Where have you come from; where are you going?
In the seminar I realised that this question can be answered from a number of perspectives. It can be about one’s position within the university, or one’s own personal career trajectory within that wider framework. It can also be a geographical question, in terms of where one grew up and where one finds oneself now – and what happened in between to get from one place to the other. It can also address one’s emotional place in the world and how that has changed.
Being a public blog I will here answer the question in terms of my place within the university and my career trajectory. I have been teaching since 2008, first teaching English as a foreign language in Paris, then teaching Cultural and Historical Studies to students at London College of Fashion. In the past few months I have taken up a more senior position at Chelsea College of Arts, as Theory Coordinator for BA (Hons) Textiles. This has involved a shift from working within a department of ‘theory’ people, delivering CHS to students form many different courses, to being ’embedded’ onto one course only. I am enjoying the aspect of my new role that allows me to plan the curriculum, and develop an exciting and (hopefully) nourishing programme of theory that will help the students in their studio work and also help them in their capacity for conceptual thinking more generally.
This role has, however, left less time for research, which is a big shift from the period during which I studied for my Ph.D.. Once I am settled in the new role I hope to allot more time for research-based activities, both for its own sake and because it underpins the teaching that I deliver.
Where have your students come from and where are they going?
I teach a very diverse group of students, both at LCF and Chelsea College of Arts. Many students are international, and some of them have English as a second language. In terms of their aspirations, these are diverse in that textiles feeds into a number of different industries, such as fashion, interiors and scientific projects. Students might go on to work in the more commercial aspects of the field or might become textile-artists in the field of fine art. Some students continue to postgraduate study, and some go into university teaching themselves.
What role does education play in this movement?
Education can involve an unfurling of the self: getting in touch with your interests and skills. Sometimes education can show you what you the things that you don’t want to engage with – in my case studying Law showed me that this kind of career was too stifling for me. Education can also be about developing networks of contacts in the arts, which carries over into industry. It also equips students with the skills they will later need, such as giving presentations, drafting exhibition proposals and developing the practical and creative skills they need to be successful textiles or fashion designers.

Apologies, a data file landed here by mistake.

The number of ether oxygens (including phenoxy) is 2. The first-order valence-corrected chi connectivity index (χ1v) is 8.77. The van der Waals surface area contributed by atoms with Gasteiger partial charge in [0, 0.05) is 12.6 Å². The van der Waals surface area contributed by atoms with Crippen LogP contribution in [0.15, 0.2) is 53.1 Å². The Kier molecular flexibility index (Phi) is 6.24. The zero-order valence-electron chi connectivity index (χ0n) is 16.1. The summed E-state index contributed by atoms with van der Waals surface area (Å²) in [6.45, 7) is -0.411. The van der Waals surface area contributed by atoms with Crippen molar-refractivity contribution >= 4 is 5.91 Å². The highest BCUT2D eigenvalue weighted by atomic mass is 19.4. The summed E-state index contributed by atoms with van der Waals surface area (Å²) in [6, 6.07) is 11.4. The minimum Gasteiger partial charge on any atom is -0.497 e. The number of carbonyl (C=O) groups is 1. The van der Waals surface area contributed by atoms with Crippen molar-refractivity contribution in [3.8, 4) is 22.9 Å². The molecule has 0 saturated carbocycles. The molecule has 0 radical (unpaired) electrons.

Lastly, education allows for an expansion of the self through an expansion of the mind. In a more prosaic sense it also helps build students’ repertoire of creative references as well as key theories that are central to making sense of the art and design world.
What are the politics of inclusion?
Teaching that is meaningful, relevant and accessible to all. It involves designing the curriculum and assessment in a way that allows everyone to participate. It means incorporating the themes of diversity, equality and liberation into the content of the teaching itself. So in my case, when I choose visual examples, I try to incorporate a range of different ethnicities, nationalities, sexualities and genders so that each student can identify with at least some of the examples I present.
When assigning readings, it is also important that the authors come from a range of different perspectives. Ideas can be oppressive as well as enlightening, after all. For example, when discussing feminism, this could mean including bell hooks, who critiques second wave feminism for its white, middle class bias, alongside feminists such as Simone de Beauvoir and Judith Butler (both of whom are white, western writers).
Teaching materials themselves should also be accessible: avoiding too much text on PowerPoints; using multimedia examples to engage different learning types.
Introducing a new group of students
Play | Unlearning |
What opportunities do you give your students to get to know one another?
Experiment as a group: ask questions of one another.
Interruptions/accidents make the environment more alive (as opposed to seminar room as a pre-programmed environment).
Hidden curriculum: what are you telling the students without realising it?
What is our role as educators?
Enabling | Facilitating | Engineering an environment in which things can happen (like Rousseau with Emile? Piquing Emile’s curiosity was key in that case.)
Catalysts? | Speeding up the learning process | Intensification | Tipping point.
Often about instinct/emotion when it comes to the visual – ambiguity – how can something so instinctual be learnt?
Teacher has to comfortable in the environment or the student won’t be.